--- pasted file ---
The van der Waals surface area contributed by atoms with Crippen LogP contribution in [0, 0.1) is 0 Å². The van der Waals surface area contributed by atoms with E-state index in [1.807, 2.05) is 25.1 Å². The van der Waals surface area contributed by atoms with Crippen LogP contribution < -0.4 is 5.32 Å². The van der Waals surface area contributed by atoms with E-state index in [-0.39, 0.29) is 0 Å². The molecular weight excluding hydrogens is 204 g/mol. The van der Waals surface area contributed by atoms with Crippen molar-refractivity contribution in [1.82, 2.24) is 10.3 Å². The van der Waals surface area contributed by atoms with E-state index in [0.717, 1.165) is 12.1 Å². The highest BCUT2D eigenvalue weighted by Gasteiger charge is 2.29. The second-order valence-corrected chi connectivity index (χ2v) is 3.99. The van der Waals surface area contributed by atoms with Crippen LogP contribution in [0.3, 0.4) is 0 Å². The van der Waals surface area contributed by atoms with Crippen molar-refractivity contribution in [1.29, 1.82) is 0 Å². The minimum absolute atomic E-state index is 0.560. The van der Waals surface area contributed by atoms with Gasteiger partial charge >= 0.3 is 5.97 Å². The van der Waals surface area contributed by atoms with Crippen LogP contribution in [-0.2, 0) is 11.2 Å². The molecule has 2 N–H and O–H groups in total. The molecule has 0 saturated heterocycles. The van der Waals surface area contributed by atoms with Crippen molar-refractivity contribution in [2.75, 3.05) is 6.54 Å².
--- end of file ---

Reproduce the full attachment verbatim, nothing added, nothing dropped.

The van der Waals surface area contributed by atoms with Crippen LogP contribution in [0, 0.1) is 0 Å². The van der Waals surface area contributed by atoms with E-state index in [1.807, 2.05) is 25.1 Å². The van der Waals surface area contributed by atoms with Crippen LogP contribution < -0.4 is 5.32 Å². The van der Waals surface area contributed by atoms with E-state index in [-0.39, 0.29) is 0 Å². The molecular weight excluding hydrogens is 204 g/mol. The van der Waals surface area contributed by atoms with Crippen molar-refractivity contribution in [1.82, 2.24) is 10.3 Å². The van der Waals surface area contributed by atoms with E-state index in [0.717, 1.165) is 12.1 Å². The highest BCUT2D eigenvalue weighted by Gasteiger charge is 2.29. The second-order valence-corrected chi connectivity index (χ2v) is 3.99. The van der Waals surface area contributed by atoms with Crippen LogP contribution in [0.3, 0.4) is 0 Å². The van der Waals surface area contributed by atoms with Crippen molar-refractivity contribution in [1.29, 1.82) is 0 Å². The minimum absolute atomic E-state index is 0.560. The van der Waals surface area contributed by atoms with Gasteiger partial charge >= 0.3 is 5.97 Å². The van der Waals surface area contributed by atoms with Crippen LogP contribution in [-0.2, 0) is 11.2 Å². The molecule has 2 N–H and O–H groups in total. The molecule has 0 saturated heterocycles. The van der Waals surface area contributed by atoms with Crippen molar-refractivity contribution in [2.75, 3.05) is 6.54 Å².